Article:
All of these events, in combination, contributed to the dramatic reform of medicine—a reform that promoted a scientific approach to education and practice. All medical students were expected to receive broad training in science, not just training in the application of interventions or narrow training in “medical sciences.” Moreover, most medical training was expected to take place in university-based medical schools that had high admission standards and had adequate resources. A cornerstone of the university-based medical school training was a curriculum that comprised scientific training in biology, chemistry, physiology, anatomy, and so on. Today much of this training occurs in the undergraduate curriculum that precedes medical school, and considerable additional basic science training continues to be offered in the first years of medical school.
Finally, a critical element in the development of medicine as a scientific enterprise was the demonstration of notable successes that were widely and clearly attributed to the scientific study of disease and its treatment. That is, the scientific approach to medicine was demonstrated by success stories such as those produced by Virchow, Bernard, Fleury, Lister, Pasteur, Koch, and others. Although the particular discoveries made by these pioneers (related to germ theory, penicillin, inoculation, etc.) were highly significant, even more significant was the vindication of the scientific approach. These discoveries were revolutionary, but not because they rendered a significant proportion of disorders tractable. Rather, such discoveries changed the face of medicine because they illuminated the route to cumulative progress.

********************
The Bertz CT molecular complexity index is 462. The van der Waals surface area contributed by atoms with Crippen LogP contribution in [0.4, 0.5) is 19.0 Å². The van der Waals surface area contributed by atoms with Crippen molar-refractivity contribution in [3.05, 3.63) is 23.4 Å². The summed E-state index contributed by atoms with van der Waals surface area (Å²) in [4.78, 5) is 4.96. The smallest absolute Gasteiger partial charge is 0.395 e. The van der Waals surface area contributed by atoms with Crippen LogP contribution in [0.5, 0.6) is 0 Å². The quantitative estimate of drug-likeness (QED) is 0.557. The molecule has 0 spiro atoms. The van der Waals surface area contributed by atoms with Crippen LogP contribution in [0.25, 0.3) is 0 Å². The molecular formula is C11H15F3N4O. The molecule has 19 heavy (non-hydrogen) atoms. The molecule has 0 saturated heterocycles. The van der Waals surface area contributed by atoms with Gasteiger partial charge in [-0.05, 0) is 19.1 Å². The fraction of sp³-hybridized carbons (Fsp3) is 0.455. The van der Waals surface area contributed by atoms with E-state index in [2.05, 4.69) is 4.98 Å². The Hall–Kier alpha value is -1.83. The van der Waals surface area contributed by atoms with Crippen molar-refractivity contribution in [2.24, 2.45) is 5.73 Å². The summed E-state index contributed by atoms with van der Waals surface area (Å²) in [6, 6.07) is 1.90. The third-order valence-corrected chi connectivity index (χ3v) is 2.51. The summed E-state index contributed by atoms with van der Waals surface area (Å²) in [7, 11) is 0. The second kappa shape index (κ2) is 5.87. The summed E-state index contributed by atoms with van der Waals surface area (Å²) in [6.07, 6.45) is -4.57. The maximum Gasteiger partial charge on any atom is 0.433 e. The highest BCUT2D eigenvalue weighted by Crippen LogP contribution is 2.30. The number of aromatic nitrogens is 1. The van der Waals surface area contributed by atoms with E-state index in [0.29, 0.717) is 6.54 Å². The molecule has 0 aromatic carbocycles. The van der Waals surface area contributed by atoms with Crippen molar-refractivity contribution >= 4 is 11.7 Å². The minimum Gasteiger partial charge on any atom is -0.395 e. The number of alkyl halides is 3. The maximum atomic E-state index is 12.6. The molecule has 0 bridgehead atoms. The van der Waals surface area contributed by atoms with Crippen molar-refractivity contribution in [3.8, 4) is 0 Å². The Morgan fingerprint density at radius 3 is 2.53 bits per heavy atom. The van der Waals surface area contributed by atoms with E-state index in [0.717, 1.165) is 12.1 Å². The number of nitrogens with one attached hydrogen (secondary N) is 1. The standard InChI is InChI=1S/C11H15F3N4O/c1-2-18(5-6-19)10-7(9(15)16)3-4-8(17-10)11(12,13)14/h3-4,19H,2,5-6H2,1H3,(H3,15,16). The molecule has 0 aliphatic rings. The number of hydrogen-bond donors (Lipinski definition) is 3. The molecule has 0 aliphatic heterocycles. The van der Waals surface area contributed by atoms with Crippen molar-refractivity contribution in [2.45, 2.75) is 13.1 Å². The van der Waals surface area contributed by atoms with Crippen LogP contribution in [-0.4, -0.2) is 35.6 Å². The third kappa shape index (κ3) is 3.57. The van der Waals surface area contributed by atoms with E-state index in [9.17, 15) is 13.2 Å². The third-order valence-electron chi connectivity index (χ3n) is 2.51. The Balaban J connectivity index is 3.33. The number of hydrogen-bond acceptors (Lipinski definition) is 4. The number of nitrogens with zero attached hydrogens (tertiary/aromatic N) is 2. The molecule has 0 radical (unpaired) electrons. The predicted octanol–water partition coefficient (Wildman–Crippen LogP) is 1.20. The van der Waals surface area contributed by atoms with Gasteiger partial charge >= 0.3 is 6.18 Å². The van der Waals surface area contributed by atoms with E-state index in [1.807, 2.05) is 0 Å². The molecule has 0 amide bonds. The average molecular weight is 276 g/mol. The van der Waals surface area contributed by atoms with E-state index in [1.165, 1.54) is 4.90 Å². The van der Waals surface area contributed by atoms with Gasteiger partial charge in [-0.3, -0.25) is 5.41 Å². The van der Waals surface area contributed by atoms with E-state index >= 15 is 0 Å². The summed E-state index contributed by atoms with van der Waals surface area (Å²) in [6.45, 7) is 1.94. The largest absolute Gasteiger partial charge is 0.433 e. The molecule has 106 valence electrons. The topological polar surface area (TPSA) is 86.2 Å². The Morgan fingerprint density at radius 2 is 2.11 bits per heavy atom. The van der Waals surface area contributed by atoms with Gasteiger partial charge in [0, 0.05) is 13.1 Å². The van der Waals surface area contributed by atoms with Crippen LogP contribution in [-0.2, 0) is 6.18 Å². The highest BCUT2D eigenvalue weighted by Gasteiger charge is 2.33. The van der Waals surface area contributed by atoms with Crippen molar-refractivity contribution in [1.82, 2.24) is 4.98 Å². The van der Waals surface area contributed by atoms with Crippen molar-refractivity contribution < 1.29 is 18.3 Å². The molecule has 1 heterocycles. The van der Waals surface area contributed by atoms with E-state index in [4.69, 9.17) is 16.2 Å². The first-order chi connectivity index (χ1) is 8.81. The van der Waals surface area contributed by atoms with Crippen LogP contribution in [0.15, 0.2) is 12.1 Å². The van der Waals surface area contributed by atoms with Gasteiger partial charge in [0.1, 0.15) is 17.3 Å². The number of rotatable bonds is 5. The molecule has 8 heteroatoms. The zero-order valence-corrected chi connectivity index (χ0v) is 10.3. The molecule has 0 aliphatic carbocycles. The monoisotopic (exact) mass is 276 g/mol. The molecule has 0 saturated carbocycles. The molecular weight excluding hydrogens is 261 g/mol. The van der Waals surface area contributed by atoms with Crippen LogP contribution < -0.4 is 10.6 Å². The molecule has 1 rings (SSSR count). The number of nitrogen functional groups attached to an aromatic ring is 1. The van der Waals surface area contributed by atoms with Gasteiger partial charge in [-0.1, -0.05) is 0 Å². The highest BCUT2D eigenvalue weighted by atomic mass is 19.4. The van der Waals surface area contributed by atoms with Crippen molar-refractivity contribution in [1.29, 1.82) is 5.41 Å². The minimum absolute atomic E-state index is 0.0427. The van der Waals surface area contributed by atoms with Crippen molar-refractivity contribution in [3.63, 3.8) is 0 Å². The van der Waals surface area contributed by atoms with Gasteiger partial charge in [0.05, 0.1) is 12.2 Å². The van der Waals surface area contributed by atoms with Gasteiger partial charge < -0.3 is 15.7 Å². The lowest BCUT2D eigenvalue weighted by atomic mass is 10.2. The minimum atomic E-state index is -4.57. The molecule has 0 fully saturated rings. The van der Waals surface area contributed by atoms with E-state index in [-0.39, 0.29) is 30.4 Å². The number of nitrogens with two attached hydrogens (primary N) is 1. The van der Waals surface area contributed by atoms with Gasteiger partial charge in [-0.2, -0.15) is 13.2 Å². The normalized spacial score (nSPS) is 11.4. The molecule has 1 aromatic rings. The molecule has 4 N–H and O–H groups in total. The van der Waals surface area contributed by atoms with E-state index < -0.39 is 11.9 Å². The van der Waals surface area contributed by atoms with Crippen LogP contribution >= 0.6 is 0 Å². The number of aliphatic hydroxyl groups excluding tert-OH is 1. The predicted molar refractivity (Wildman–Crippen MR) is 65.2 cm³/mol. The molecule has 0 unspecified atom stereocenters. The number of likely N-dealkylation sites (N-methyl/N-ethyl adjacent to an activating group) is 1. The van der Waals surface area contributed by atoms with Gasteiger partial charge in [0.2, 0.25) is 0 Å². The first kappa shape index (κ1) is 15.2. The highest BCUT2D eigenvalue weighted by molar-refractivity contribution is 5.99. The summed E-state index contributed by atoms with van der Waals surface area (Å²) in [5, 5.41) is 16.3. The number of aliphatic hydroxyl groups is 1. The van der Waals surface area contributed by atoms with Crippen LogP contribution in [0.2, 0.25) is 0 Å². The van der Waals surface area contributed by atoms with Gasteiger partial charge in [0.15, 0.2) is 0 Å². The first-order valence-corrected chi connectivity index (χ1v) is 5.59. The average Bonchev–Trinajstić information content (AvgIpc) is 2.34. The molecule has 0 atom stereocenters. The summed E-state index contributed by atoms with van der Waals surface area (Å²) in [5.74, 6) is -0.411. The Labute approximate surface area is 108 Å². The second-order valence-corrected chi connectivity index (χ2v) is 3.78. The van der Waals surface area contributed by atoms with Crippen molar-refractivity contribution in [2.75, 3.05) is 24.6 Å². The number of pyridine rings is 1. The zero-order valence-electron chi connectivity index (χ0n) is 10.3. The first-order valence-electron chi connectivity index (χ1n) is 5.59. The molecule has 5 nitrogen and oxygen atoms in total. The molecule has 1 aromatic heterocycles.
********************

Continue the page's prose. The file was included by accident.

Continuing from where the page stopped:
Medicine, like any human enterprise, is not perfect; occasionally, mindless tradition, human error, fear of lawsuits, ignorance, and cost factors negatively influence medical decisions. Physicians often practice in a manner that is inconsistent with research evidence, and they often are lax in the application of clinical practice guidelines (Hepner et al., 2007
; McKinlay, McLeod, Dowell, & Marshall, 2004
; Spranger, Ries, Berge, Radford, & Victor, 2004
). In addition, physicians frequently use medications for off-label indications, and when they do so, there typically is scant research evidence to support such use (Radley, Finkelstein, & Stafford, 2006